4ThoughtSpotSearch & AI-Driven Analytics: This company takes enterprise data (emails, logistics, etc) and finds trends for them. The AI-Driven insights will provide a service so good that “anyone can find insights hidden in their company data in seconds.” Another example of give us your data, we will do some analysis on it, and make you better. I am sure it works for companies that don’t have time to do the analysis themselves. The best part is middle-man data companies get better with every extra costumer.

5CloudMindsOperating Smart Robots for People: This is a startup that wants to bring affordable robots to homes by 2025. I’m onboard — great to find it early. The motto: “we can make Robots as smart as a human by using a cloud brain.” Sharing data isn’t necessarily a cutting edge innovation in AI, but you get the point. Again data comes up, but in this case it’s data sharing.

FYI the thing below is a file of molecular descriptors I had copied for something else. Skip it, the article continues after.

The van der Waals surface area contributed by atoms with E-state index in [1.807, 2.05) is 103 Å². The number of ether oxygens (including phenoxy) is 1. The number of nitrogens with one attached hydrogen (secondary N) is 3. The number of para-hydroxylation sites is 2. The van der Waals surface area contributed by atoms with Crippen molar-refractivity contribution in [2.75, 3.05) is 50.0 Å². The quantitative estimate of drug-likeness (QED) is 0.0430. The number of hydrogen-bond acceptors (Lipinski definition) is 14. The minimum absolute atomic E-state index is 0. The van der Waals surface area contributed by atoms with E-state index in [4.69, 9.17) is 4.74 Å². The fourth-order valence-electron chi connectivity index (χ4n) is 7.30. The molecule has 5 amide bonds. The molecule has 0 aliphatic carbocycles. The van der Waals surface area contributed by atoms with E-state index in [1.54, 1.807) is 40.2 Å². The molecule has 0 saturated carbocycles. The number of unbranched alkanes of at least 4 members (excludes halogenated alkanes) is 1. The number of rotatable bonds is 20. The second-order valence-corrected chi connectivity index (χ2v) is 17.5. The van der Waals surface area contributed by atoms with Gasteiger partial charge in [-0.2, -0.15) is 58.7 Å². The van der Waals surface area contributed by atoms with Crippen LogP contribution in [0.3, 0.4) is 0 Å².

6IcertisEnterprise Contract Management in the Cloud: Icertis is the leading provider of contract lifecycle management in the cloud. Not to beat a dead horse, but I think the value gained here is mostly from having the most data.

7SparkCognitionCognitive AI: This is the first one to come up that seems like it might be doing some impactful AI research — “We build artificial intelligence systems to advance the most important interests of our society.” Consulting-based AI companies are going to be big. I’m curious if any of the big names in consulting swallow them up before they start taking market share.

8Vectra AIAI-driven Threat Detection and Response Platform: Haven’t heard of this one, but Vectra is “the world leader in applying AI to detect and respond to cyberattacks,” according to themselves. I’m guessing this is some cool time-series regression and a lot of data. Could be some awesome machine learning here, I will give them credit. Right on.

9ScaleThe Data Platform for AI: Data labeling services ultimately. I have met multiple people at Scale, they all seem great, and I give them my seal of approval. They took what used to be the bane of graduate students, data management, and made it seamless. This company is going to be around for decades (or get bought soon).